When I lost my job, it was such a shock that I could not quite get it together. My whole career vanished. Who wants to hire someone who lost their job, especially when they have so many younger candidates to choose from?
During times like these, a strong family background is crucial. Without it, unhealthy patterns of belief return. My childhood replayed in my mind during the long overnight hours in the car. It started the day my mother left when I was five. Then there were slaps, kicks, degrading words, and other abusive methods that my father employed. I looked like my mother and he hated me for that. My older brother added to the abuse. After all, his role model was my father. My family taught me that the world was cruel, cold, and heartless. I believed my life was worthless and less valuable than all others, because it held no value to my family. This thought became a habit.
Intellectually, I understood how negative thoughts affect my life. It was simple science. Unhealthy habits are created by neurological patterns. Neuroscientists discovered that the basal ganglia portion of the brain is where you develop emotions, memories, and patterns of recognition. A habit is formed once a thought is repeated several times with the same cue. Then it becomes an automatic response. The cue could be a memory. A memory is triggered by smells, sounds, images, situations, or any other association. To simplify it even more, a habit starts with a repeated thought or emotional reaction to a cue, which the basal ganglia stores. This is not that hard to understand, but it is very difficult to change. Changing a habit, especially one repeated since childhood, is very difficult to kick. Some scientists say that going on vacation can help. A vacation changes routines of behavior. But going on vacation is difficult without the luxury of the Almighty Green.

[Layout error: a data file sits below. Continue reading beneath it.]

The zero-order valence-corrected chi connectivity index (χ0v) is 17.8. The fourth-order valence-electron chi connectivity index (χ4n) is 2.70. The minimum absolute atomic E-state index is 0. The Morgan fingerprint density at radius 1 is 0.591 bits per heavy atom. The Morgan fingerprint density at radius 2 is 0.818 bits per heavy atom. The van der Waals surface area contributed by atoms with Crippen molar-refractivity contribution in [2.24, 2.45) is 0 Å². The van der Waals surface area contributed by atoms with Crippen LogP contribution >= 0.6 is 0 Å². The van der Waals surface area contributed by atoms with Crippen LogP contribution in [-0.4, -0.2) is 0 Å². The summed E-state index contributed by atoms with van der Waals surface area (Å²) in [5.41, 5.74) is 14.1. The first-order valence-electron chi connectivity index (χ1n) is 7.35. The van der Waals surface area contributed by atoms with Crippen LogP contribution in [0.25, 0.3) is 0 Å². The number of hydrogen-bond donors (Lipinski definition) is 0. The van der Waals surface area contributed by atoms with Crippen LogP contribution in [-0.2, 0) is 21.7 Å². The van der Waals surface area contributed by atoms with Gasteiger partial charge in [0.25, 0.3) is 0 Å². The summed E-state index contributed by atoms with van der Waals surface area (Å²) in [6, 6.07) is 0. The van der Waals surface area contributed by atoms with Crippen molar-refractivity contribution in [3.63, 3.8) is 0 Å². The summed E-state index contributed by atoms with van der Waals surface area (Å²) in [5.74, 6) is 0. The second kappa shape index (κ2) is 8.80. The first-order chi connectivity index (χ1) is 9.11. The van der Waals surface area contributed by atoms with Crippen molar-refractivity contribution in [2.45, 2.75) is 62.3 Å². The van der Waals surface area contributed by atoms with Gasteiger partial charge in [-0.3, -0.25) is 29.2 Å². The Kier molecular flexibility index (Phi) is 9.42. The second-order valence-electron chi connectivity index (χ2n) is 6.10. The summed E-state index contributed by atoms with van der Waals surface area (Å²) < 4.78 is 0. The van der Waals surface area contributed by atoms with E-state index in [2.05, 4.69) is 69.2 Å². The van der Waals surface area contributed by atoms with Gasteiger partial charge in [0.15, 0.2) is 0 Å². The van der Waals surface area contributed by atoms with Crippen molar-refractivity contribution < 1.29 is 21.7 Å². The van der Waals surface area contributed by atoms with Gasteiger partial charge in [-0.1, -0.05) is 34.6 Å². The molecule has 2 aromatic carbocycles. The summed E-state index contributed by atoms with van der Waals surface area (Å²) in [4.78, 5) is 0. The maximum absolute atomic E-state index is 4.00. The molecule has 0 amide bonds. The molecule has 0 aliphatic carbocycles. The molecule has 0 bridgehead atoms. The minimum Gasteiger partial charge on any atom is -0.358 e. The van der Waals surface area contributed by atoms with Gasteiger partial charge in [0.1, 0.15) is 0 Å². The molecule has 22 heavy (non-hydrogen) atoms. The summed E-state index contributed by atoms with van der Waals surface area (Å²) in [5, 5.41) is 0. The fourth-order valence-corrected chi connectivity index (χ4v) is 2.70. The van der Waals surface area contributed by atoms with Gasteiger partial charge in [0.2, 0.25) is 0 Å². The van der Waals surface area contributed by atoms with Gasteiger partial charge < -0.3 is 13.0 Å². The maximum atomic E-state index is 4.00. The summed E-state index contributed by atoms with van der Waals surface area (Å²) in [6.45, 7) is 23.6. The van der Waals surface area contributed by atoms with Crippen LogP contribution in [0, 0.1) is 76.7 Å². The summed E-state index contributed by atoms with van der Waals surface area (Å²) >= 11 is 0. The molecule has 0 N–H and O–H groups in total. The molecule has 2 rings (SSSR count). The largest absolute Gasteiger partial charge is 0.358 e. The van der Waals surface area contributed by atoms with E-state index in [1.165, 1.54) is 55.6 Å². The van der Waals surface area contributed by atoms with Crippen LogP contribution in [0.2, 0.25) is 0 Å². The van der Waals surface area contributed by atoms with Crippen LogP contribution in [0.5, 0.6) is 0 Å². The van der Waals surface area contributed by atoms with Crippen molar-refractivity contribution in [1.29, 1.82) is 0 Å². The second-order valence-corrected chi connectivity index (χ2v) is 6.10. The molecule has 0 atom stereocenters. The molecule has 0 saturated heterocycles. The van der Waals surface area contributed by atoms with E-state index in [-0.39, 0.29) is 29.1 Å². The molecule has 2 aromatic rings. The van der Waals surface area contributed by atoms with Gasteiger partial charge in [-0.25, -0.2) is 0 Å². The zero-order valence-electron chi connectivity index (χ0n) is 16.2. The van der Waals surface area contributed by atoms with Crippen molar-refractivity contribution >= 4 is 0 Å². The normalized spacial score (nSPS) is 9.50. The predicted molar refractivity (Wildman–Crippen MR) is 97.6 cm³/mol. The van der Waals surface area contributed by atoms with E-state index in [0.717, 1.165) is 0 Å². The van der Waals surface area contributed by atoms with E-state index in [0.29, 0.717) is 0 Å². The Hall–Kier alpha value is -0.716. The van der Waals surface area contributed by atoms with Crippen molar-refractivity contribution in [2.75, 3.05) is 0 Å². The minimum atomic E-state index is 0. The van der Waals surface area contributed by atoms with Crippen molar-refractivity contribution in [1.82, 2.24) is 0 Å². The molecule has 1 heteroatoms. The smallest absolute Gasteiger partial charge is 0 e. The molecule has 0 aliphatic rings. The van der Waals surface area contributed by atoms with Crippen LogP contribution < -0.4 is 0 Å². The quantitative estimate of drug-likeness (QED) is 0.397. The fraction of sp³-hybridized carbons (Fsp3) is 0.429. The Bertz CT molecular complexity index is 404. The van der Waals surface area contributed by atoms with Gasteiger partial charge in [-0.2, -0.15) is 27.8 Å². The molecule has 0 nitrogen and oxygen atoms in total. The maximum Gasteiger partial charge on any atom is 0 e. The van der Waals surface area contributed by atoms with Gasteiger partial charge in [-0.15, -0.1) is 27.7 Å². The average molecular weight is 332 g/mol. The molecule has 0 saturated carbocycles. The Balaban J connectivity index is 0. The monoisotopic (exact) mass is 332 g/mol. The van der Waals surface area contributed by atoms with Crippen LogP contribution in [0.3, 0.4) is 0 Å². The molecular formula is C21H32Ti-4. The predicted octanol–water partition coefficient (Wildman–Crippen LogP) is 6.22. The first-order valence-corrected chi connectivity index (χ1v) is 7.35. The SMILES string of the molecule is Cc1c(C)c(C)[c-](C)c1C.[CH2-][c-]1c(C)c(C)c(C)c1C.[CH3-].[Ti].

When I lost my job, I felt the same old feelings of abandonment. I was alone without family support, and all those cues came knocking on my basal ganglia. I felt worthless and devalued. The only thing I could think about was how I was going to survive without a job. The old thoughts of “Nobody likes me,” “No one wants me,” and “No one cares” crawled in like ants on a powdered doughnut. Those thoughts kept me from getting a job, and the longer I was immobilized by those thoughts, the closer I got to destitution. Finally, I woke up homeless in the backseat of my car.
My savings quickly disappeared and I began to get anxious, panicky. I needed inner peace. How was I going to make it unless I appeared okay? Who would hire a desperate person? And thrashing about in the backseat of my car, twisting, turning, and crying my eyes out in a pity-party for one was not going to work either. Those street lights became the horrible spotlight of enlightenment beaming through my car window at night. They unrelentingly exposed me for who I had become. They said, “Look at your life. What are you going to do?” Thinking and thinking about my situation gave me a series of ten-minute catnaps in the backseat of my car. I had to change my thoughts and fast.
Living out of her car in San Diego
Nica Taylor talks about her experience living out of her car in San Diego.
I joined a church Bible-study group because it was free. Everyone seemed nice, and I had a regular place to go on Wednesday nights. But during one group study about Jesus, a pastor’s wife told me that I was lucky, as she talked to a lady about getting her nails done. She stretched out her arm, hand, and fingers to look at her polished fake nails. She said she had been to Africa, spreading God’s word. She turned her attention to me and leaned over to have a private conversation. “And they didn’t have cars to sleep in,” she said to me. Duh! I guess you get instantly stupid when you are down and out. I would not have told my fellow derelicts that they were lucky to have grocery carts as I walked into the gym to take a shower.
Even on the street there was a hierarchy among the less fortunate. I had a mid-sized car, others a bus or van, and some cardboard boxes. I showered at the gym, others in the restroom at the park or library. The pastor’s wife may have had a point about being grateful to have a car, but I didn’t feel very loved. The one thing the pastor’s wife neglected to notice was that I was without family. I wish I wasn’t so judgmental, but she was in the business of helping people. She really didn’t give me the time of day. I was on my own, which was a harsh reality for me. The law of attraction seemed to be the only thing left to try.